The Independent Studies Period (ISP) is a three-week annual program in January where Skoltech MSc students gain new knowledge and skills within and beyond their specialty.
A unique feature of the ISP is that students can create and deliver their own non-credit training courses. We present five out of the eleven courses given by Skoltech MSc and PhD students this January.
Sofia Krasik, an MSc student at the Skoltech Center of Life Sciences (CLS), gave a course on Financial Literacy and Personal Finance.
“Before entering Skoltech, I spent several years working in banking and finance. At some point in life, I decided to switch fields, but I have to admit that this experience has brought a lot of useful knowledge into my life. At the same time, I notice that many people around have a poor idea of the opportunities and risks associated with finance. From the start, I saw this ISP course as an attempt to summarize and structure my prior experience and share it with others,” Sofia says.
The course is centered around financial literacy as part of our everyday life. Over recent decades, financial products and services, such as cards, mortgages and self-directed investment accounts, have become increasingly widespread throughout society, and there is no way to avoid using one financial service or another. Financial illiteracy can be damaging for an individual in the long term. At the same time, a strong foundation of financial literacy can help support various life goals, such as saving for education or retirement, using debt responsibly, or running a business.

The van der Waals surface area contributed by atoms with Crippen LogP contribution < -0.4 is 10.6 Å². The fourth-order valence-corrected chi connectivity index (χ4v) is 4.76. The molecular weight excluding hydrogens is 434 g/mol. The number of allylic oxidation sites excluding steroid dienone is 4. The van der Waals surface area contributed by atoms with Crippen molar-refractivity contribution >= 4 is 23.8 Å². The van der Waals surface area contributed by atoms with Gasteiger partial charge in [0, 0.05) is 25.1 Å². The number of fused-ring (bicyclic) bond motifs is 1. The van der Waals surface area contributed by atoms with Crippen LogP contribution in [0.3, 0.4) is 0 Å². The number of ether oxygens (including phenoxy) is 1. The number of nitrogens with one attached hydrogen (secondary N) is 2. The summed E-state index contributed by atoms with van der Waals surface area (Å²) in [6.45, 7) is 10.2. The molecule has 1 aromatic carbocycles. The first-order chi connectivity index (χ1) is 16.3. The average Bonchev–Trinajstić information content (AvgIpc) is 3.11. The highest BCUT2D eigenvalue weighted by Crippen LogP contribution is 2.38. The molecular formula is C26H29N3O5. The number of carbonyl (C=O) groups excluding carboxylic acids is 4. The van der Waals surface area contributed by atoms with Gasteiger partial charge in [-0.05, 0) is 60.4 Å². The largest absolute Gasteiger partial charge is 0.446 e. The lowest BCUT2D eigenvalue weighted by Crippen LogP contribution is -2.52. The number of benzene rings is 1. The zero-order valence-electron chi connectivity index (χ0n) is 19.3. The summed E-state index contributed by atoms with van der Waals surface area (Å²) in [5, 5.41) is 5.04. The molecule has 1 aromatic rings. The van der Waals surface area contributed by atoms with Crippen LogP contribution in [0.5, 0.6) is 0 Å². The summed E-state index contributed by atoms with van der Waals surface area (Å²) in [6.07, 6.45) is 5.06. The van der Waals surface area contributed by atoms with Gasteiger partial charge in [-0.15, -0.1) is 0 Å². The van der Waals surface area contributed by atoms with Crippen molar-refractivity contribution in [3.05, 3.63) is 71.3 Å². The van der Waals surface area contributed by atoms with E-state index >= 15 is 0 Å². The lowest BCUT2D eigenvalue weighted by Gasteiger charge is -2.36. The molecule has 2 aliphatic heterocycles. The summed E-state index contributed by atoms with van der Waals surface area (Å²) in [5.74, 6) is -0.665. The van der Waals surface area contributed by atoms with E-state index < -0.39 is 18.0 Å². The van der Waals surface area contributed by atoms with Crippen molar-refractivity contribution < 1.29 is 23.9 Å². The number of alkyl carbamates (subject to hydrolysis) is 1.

“In many ways, this course has turned out to be quite a challenge for me. Working on the course structure, preparing materials and speaking in English for three hours in a row was both hard and exciting. Despite the challenge, I am happy that I did it. This is definitely an experience I would recommend!” Sofia says.
The course created by Noreen Halimani, a PhD student at CLS, was titled Deep Work, Productivity and Getting Things Done.
The main idea behind the course is making one’s work more productive. At any given point, a student is handling more than one project at a time. In between attending classes, doing research, writing theses, applying for grants, attending conferences, and just completing daily tasks, one can sometimes feel overwhelmed and not know where to start.
“I prepared this course to help students navigate this treacherous time in their professional careers by simply cultivating what Cal Newport called deep work (“Professional activities performed in the state of distraction-free concentration that pushes your cognitive capabilities to their limits.” Cal Newport.) The beauty of Deep Work is that it also teaches one to effectively manage their time because, at its core, it requires one to track time spent per given project. It is killing two birds with one stone, focus and efficient management of time, two skills I believe are the sine qua non for getting ahead in one’s career,” Noreen explains.
Noreen is deeply involved in the course, since it touches a vital topic for her. “I struggled a lot with procrastination to an extent where it made me extremely sad because I believe procrastinators care deeply for tasks they should do. However, completing tasks last minute provided an excuse for unfavorable outcomes. I would find myself saying, well, the result is this bad because I just didn’t prepare for the task. Later on, the regret kicks in, and I start thinking, hmmm, if only I had prepared early. This kind of self-criticism is detrimental to oneself and enables self-sabotaging behavior, and no one should ever go through that. This course is vital for me because it teaches discipline. With discipline, we are liberated from the typical ‘I don’t feel like it’ excuses, which prevents us from doing that which we ought to do,” Noreen adds.